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Black History Month: Mary Eliza Mahoney

This month we’re highlighting prominent figures in the medical field, starting with Mary Eliza Mahoney, the first Black nurse in history to earn a professional nursing license in the United States. 

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Born in 1845, Mahoney was the first to graduate from an American nursing school, in 1879. She graduated from the New England Hospital for Women and Children Training School for Nurses in only 16 months and was just one of three people to complete the course. Before becoming a nurse, Mahoney worked at the New England Hospital for Women and Children as a janitor, cook, washer woman and nurse’s aid. 

In 1909, Mahoney spoke at the first conference of the National Association of Colored Graduate Nurses (NACGN) and in 1936, the organization created the Mary Mahoney Award.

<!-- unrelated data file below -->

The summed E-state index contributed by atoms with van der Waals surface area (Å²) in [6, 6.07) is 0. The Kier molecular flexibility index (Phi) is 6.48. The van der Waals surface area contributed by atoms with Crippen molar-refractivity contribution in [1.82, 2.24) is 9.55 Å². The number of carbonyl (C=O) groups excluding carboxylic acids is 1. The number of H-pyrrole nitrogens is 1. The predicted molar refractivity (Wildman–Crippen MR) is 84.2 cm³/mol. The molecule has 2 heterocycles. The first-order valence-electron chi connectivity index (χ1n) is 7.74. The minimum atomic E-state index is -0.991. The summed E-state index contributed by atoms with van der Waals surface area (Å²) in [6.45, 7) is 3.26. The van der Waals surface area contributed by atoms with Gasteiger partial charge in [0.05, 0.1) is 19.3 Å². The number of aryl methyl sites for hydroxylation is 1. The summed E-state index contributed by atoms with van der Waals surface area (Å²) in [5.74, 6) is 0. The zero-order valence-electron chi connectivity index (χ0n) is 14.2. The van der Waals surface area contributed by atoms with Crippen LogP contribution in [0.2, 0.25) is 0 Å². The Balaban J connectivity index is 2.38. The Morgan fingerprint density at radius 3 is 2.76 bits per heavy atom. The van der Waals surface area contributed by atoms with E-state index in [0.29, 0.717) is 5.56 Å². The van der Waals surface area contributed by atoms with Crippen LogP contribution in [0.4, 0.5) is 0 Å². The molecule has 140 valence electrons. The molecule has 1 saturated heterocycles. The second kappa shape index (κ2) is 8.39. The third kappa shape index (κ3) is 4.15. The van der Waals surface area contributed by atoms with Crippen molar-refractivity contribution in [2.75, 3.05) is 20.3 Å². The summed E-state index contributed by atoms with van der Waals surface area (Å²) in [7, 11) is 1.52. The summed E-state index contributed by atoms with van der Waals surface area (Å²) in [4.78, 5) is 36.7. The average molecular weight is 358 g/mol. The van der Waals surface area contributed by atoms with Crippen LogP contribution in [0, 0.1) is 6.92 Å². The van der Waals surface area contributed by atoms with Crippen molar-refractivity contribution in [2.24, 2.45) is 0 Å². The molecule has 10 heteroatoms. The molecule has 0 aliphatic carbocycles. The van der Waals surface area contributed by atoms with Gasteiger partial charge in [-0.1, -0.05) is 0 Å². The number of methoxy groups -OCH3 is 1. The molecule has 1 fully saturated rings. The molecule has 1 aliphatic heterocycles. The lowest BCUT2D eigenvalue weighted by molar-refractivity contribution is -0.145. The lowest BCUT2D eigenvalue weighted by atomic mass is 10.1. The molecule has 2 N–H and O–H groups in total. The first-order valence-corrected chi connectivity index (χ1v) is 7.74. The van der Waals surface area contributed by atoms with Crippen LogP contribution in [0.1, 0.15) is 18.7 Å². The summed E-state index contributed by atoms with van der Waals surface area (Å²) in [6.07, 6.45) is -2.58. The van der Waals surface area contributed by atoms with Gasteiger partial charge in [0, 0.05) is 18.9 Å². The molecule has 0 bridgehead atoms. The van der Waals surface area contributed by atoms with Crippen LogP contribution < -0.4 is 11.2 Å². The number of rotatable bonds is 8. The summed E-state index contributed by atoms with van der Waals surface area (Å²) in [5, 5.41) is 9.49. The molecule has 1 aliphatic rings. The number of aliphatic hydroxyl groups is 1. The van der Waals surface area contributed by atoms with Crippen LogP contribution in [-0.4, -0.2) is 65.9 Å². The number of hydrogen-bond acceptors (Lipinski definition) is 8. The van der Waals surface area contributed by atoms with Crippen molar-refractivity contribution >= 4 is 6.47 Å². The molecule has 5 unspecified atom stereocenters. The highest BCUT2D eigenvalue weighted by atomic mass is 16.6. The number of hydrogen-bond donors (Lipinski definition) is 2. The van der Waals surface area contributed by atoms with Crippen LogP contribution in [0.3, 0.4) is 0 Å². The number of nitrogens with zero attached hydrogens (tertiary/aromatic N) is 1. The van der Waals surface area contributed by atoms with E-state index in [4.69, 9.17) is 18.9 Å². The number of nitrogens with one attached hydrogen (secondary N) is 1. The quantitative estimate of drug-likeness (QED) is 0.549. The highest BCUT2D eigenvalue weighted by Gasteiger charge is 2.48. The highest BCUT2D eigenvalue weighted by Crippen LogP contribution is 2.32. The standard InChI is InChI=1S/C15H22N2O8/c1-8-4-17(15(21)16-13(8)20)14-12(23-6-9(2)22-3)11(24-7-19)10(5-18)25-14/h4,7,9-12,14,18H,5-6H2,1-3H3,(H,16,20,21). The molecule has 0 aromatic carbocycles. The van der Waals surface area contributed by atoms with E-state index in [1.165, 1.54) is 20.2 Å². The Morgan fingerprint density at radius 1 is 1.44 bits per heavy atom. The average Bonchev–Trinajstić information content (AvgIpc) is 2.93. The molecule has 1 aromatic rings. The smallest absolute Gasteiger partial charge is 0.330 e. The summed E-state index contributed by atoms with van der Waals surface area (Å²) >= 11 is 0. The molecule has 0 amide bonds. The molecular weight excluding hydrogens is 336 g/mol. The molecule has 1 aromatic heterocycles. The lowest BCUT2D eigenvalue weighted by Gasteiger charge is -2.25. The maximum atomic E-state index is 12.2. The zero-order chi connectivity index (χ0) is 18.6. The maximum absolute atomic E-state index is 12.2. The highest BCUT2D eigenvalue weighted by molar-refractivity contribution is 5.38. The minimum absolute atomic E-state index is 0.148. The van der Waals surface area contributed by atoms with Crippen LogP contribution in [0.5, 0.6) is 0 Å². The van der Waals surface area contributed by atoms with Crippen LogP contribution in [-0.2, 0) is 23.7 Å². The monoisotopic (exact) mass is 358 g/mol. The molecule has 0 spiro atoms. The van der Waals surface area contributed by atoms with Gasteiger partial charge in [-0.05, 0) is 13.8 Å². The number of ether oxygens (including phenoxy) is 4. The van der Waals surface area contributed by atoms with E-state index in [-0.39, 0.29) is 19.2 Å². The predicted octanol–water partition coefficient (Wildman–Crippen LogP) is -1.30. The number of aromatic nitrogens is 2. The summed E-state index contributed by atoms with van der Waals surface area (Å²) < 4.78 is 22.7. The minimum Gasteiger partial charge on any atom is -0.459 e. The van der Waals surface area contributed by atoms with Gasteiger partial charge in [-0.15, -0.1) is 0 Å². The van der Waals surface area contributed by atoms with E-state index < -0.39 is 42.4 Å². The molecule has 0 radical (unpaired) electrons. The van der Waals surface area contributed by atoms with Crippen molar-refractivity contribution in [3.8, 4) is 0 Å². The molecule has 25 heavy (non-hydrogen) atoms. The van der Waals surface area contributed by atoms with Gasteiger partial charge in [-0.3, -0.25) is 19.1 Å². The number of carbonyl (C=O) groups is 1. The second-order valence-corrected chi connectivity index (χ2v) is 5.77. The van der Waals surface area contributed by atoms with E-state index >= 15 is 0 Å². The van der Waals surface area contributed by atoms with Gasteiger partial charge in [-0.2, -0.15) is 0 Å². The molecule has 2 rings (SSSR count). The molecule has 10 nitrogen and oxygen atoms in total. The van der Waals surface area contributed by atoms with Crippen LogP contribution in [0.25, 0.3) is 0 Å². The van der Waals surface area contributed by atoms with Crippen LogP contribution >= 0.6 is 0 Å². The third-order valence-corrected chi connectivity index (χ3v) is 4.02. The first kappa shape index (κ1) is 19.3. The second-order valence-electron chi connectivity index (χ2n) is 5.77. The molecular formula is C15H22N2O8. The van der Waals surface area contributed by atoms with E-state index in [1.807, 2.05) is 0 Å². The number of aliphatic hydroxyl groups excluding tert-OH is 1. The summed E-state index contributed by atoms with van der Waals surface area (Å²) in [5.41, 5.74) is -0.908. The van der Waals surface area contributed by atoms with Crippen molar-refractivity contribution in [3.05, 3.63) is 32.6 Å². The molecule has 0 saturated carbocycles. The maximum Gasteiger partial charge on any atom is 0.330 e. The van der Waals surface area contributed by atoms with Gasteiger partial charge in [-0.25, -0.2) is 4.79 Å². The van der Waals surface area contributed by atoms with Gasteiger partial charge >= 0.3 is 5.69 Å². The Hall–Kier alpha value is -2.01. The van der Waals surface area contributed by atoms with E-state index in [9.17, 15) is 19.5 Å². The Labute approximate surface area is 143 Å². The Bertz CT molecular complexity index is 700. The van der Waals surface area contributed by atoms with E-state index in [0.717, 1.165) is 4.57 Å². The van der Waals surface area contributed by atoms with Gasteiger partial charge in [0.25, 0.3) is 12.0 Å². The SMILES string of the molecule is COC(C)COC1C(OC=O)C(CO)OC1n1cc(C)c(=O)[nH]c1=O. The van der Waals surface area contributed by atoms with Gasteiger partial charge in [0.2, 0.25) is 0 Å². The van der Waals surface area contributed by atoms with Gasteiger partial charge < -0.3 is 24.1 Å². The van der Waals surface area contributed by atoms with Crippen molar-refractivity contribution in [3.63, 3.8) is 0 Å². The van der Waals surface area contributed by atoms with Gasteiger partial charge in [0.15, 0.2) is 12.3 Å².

The American Nurses Association still awards the Mary Mahoney Award to recognize significant contributions in interracial relationships. The Mary Mahoney Memorial Health Center in Oklahoma City and the Mary Eliza Mahoney Dialysis Center in Boston are both named after her. 

Come back next week as we highlight other prominent Black contributions to medicine. 

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